As court filings in the present case reveal, it is beyond question that Harvard’s admissions for each entering class have been racially balanced in recent years or, as both the Justice Department and the plaintiffs describe it, “remarkably stable.” The rate of admission for Asian Americans in 2013, the year before the suit was filed, was 18 percent of the entering class. It was the same in 2014 and 2015, and it was 20 percent in 2016 and 2017. For other ethnic minorities, the same pattern has obtained. For African Americans, the admission rate was 11, 12, 10, and 11 percent of the entering class over the years 2014 through 2017. For Hispanic Americans, it was 10, 12, 11, and 11 over the same four-year period.
High schoolers who try to get into Harvard are unique individuals; the applicant pool they make up is unique each year as well. Truly considering applicants on an individual basis ought therefore to produce variability in the racial percentages across the years. Because there isn’t much variability, these numbers prove by themselves that Harvard has a policy of predetermined percentages, regardless of the number or quality of applicants. Such a statistical uniformity is so unlikely that it cannot be explained in any other way. As the Asian American plaintiffs have enunciated in their complaint, Harvard “racially balances its entering freshman class to ensure proportional representation of the various racial and ethnic groups in Harvard’s student body.”
(By comparison, the white admissions rate at Harvard has increased from 48 percent in 2014 to 53 percent in 2017. According the 2010 Census, the American population was 72 percent white, 13 percent African American, 5 percent Asian. The 2010 Census did not ask about Hispanic as a race; the current estimates of the Latino population is 17 percent.)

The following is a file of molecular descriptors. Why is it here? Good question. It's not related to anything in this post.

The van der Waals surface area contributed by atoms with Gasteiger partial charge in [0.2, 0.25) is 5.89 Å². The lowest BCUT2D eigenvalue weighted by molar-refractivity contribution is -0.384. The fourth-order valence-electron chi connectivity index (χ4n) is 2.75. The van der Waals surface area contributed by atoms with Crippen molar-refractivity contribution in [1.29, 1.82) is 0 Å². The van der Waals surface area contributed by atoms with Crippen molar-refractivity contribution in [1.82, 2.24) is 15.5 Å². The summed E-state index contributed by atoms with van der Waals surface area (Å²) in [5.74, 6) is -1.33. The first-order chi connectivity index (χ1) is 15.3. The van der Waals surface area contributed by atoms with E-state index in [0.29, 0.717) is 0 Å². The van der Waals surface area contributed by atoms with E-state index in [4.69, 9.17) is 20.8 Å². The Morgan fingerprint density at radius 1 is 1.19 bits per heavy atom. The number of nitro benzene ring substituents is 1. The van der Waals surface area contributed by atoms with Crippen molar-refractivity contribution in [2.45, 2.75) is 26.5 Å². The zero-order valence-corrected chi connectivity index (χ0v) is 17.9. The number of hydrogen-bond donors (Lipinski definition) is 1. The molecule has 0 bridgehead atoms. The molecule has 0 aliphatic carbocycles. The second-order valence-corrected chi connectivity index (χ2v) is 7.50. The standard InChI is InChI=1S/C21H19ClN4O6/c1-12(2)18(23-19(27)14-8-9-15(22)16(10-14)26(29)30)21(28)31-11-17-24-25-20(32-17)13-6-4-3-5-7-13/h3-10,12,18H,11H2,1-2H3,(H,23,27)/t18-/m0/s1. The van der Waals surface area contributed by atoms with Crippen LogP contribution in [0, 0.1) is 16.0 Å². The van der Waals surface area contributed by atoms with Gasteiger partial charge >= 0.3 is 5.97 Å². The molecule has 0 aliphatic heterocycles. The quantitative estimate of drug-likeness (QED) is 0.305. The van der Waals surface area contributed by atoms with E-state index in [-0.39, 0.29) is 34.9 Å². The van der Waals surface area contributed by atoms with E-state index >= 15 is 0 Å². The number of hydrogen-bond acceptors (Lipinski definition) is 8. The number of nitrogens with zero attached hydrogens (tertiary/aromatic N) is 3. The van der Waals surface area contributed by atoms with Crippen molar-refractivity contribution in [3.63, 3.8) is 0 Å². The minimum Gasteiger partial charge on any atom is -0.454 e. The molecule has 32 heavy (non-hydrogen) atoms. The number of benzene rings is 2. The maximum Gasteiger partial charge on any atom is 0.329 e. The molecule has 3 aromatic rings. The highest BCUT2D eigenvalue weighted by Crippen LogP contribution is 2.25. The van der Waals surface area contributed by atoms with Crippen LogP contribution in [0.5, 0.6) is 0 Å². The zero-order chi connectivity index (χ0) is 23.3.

The Legerdemain of the “Personal Rating”
The complaint filed against Harvard focuses on the use of a “personal rating” as a factor in admissions in addition to considering an applicant’s academics, sports, and extracurricular activities. The “personal rating” is not based on personal interviews but is an assessment of what is in the file of each applicant as to “positive personality,” “likeability,” being a “good person,” and “human qualities.” In its Statement of Interest, the Justice Department asserts that Harvard’s own statistics demonstrate that Asian American applicants “have the lowest scores of the four largest racial groups on Harvard’s personal rating despite their superiority in the academic rating,” and that “on average it scores Asian-Americans applicants lower on the personal score than white applicants.”